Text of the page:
Prison a chance to 'be creative' – Iti
Wednesday 27 Feb 2013 4:53 p.m.
Tuhoe activist Tame Iti is home with his family in Ruatoki, released from prison after serving a third of the two-and-a-half-year sentence for possessing firearms.
But it hasn't put him off using guns again. Iti says they're part of Tuhoe culture.
Iti was smiling and back at his late mother's marae near Hamilton within an hour of being released. He says being in a cell gave him time to write, read and do art.
“I tell you it's really strange,” he says. “I really enjoyed my day. My whole nine months there, I think it was a time for me to be creative.
“I had to work out how am I able to navigate myself with rapists, murderers and wannabe gangsters.”
Iti says he did that by working with young inmates and got a job.
“My first job there was in the garage working as a wannabe mechanic – greasing up cars, checking out warrants of fitness.”
He says he missed his family and luxuries like coffee.
“Good colonial bad habits – cappuccino. When you're in prison you've got to wheel and deal on how to get that supply of coffee.”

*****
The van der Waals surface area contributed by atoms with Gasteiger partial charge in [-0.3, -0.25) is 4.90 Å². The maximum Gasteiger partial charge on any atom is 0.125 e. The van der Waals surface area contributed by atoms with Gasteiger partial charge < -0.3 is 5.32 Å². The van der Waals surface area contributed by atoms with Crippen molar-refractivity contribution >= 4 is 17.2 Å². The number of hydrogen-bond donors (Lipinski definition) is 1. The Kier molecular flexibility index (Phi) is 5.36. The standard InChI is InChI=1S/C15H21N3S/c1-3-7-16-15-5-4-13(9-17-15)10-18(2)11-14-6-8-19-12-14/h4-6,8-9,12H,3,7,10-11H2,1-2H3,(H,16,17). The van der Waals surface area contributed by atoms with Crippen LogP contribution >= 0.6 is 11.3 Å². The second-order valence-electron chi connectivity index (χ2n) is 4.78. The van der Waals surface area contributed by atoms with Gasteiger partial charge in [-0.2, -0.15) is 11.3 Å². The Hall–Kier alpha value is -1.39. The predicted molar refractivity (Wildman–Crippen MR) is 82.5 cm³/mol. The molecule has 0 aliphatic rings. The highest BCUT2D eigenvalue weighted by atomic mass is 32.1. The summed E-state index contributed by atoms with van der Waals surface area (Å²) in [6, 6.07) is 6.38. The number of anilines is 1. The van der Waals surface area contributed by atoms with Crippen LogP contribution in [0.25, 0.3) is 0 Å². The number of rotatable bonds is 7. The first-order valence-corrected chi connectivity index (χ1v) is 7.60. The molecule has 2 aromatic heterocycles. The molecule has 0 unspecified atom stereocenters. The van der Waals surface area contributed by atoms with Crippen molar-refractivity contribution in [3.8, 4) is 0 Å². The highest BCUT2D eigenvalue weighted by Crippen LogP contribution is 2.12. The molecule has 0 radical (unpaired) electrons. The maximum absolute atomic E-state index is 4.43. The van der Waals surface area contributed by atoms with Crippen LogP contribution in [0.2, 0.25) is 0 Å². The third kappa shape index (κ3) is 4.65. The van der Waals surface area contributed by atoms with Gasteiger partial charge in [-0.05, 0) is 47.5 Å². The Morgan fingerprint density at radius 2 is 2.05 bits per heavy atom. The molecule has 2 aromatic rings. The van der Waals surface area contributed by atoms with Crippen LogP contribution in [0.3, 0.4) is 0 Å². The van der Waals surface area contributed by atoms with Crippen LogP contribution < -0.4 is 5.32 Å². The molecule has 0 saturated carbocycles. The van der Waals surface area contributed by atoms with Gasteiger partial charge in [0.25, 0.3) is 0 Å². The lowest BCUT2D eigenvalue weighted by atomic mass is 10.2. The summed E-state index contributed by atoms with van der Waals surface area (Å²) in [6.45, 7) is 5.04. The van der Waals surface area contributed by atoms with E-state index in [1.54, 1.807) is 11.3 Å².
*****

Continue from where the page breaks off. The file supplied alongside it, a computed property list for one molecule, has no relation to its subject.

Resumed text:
Iti spent nine months in jail for possessing guns and explosives in 2007. Police say camps in the Urewera bush were for teaching violence. Iti says it was all about bush survival and he'll continue to hunt and use guns, as he has on many occasions before.
“Firearms have always been an intricate part of the culture – always have been, always will be,” he says.
Elders say Iti still has widespread support.
“The power that comes from him, nobody can match it,” says Heke I Te Rangi, Kuia Kaumatua, of Hukanui Marae. "I'm proud to know that Tame has that mana.”
Iti's partner had a surprise for him when he got home.
“I know she's looking forward to getting him back, and she's cooked him a mean feed of mutton bird tonight,” says son Wairere Iti. “She'll probably get him to mow the lawns when he gets back.”
Iti says he doesn't resent being locked up, but is still appealing his sentence and conviction.
His penalty isn't over yet. Iti will have to stay at his home in Ruatoki until his parole conditions run out in October next year. Iti says until that time, he'll remain a political prisoner.